Washington Review, May 22, 2014
This week in Washington, I had a series of meetings with constituents from New Jersey, spoke on the Floor of the House, voted on several important pieces of legislation, and introduced a new bill.
Earlier in the week, I met with members of the Transport Workers Union regarding labor rights and transit funding. We discussed the importance of long-term, dedicated funding for public transportation and how it helps to creates jobs, and I was pleased to hear their updates about the important transit work being done in New Jersey.
I was also pleased to meet with New Jersey AARP to discuss the importance of reauthorizing the Older Americans Act, as well as ensuring the availability of accessible and affordable transportation options for seniors. We also discussed the importance of Social Security and Medicare. I will continue to push both the House leadership and the Administration to protect these two critical programs when discussing deficit reduction.
I then joined the United Service Organizations’ (USO) Service Project initiative on Capitol Hill to help pack supply kits for our service men and women currently overseas. I am thankful to USO for supporting our service members and their families.
I also attended a Foreign Affairs Committee hearing on the threat posed by Nigerian terrorist organization Boko Haram to West Africa and U.S. interests abroad. My colleagues and I discussed U.S. security assistance and Nigeria’s capacity to combat Boko Haram, including efforts to support the rescue of the nearly 300 schoolgirls who were abducted on April 14. Some estimates claim that more than 4,000 civilians, security forces, and militants have been killed in Boko Haram-related violence. I was also honored to meet a survivor of a Boko Haram attack, who bravely shared her experience.
Later, I spoke on the Floor of the House to recognize National Tourette Syndrome Awareness Month. Tourette syndrome is an often misunderstood and stigmatized disorder that affects as many as one in 100 Americans, and through expanded research, we can learn more about the cause and treatment of the disorder. My legislation, the CARE for Tourette Syndrome Act (H.R. 4221) would expand NIH research, enabling the medical community to better understand the cause of Tourette syndrome. You can watch my entire speech here.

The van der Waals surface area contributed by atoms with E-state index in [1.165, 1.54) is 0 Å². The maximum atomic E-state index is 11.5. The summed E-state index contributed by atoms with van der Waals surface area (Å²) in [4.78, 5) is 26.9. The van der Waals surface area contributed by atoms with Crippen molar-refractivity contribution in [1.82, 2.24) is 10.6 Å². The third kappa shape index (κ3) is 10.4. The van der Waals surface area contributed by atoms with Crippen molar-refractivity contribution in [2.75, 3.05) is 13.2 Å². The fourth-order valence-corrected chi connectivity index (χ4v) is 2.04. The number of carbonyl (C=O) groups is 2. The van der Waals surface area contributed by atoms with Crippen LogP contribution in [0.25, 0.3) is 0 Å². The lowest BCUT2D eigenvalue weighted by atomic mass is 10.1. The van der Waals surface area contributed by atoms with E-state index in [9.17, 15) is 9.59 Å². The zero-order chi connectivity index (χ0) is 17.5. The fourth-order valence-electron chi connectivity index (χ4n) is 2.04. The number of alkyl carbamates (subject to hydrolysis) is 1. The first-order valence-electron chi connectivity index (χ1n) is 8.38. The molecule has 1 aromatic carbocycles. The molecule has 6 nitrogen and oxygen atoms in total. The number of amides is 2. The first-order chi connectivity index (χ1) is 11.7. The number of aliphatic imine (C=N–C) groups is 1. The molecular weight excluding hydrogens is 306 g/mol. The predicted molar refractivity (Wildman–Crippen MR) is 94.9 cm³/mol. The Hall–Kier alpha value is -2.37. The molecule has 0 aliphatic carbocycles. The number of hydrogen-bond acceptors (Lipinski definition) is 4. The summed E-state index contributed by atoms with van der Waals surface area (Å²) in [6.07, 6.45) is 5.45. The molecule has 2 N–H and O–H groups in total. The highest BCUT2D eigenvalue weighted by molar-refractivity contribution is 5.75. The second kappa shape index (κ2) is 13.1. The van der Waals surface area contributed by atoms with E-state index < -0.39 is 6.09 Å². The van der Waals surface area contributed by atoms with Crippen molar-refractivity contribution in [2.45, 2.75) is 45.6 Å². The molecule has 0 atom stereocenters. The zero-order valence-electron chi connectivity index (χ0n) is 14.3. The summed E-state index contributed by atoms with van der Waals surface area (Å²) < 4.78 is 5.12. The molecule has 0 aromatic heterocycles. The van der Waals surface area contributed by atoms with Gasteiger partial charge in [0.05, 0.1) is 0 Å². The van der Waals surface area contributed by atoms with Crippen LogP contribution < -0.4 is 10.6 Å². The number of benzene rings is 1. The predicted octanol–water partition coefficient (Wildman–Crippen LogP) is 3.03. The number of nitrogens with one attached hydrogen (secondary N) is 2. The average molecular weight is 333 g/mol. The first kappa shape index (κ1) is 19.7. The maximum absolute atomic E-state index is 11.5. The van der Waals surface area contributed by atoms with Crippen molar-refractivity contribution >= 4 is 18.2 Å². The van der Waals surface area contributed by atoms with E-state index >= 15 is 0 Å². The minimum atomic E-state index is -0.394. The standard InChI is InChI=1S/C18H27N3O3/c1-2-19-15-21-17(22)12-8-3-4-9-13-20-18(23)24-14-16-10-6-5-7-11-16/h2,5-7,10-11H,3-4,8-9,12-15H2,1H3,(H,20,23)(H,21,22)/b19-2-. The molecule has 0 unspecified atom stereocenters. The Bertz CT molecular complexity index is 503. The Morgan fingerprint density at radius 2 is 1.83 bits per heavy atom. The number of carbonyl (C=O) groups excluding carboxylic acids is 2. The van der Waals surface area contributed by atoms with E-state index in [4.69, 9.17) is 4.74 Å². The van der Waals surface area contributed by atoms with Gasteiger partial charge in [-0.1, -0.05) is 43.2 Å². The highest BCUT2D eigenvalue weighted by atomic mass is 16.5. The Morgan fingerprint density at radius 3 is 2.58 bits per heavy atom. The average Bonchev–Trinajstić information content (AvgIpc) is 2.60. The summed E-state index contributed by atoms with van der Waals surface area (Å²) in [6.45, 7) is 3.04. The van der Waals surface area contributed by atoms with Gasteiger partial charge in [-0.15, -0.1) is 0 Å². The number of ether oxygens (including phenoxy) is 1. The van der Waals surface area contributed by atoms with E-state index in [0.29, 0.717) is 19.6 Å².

I also introduced a new bill into the House of Representatives, the Commercial Privacy Bill of Rights. Data breaches, like the ones we’ve most recently seen with eBay and Target, happen far too often. Citizens put their trust in corporations and their security systems every day when they shop, bolstering the economy and providing for their families in the process. It is unfair that they are unprotected as they go about their daily lives. I am pleased to introduce this data security legislation with Senator Menendez in order to protect consumers’ personal information and hold those accountable who fail to keep that information secure. You can read my full press release here.
I was also proud to support the Conference Report of the Water Resources Reform and Development Act (WRRDA), which passed in the House by a vote of 412-4. This Conference Report authorizes water infrastructure projects for the first time since 2007 and invests in America’s transportation network. This bipartisan legislation will not only create good-paying transportation jobs in New Jersey, but will also ensure that American steel is used to build water infrastructure projects. I am glad that the Senate also passed this legislation by a vote of 91-7 and sent WRRDA to the President for his signature.
Towards the end of the week, I voted in favor of the USA Freedom Act (H.R. 3361), which passed in the House by a vote of 303-121. This bipartisan bill would end the government’s bulk collection of phone metadata and other tangible records, replacing it with a new process in which the government must get approval on a case-by-case basis from the FISA Court before asking phone companies for specific call records. The bill also contains several provisions to increase the transparency of intelligence-gathering programs, and preserves our ability to protect America’s national security, while better protecting Americans’ privacy.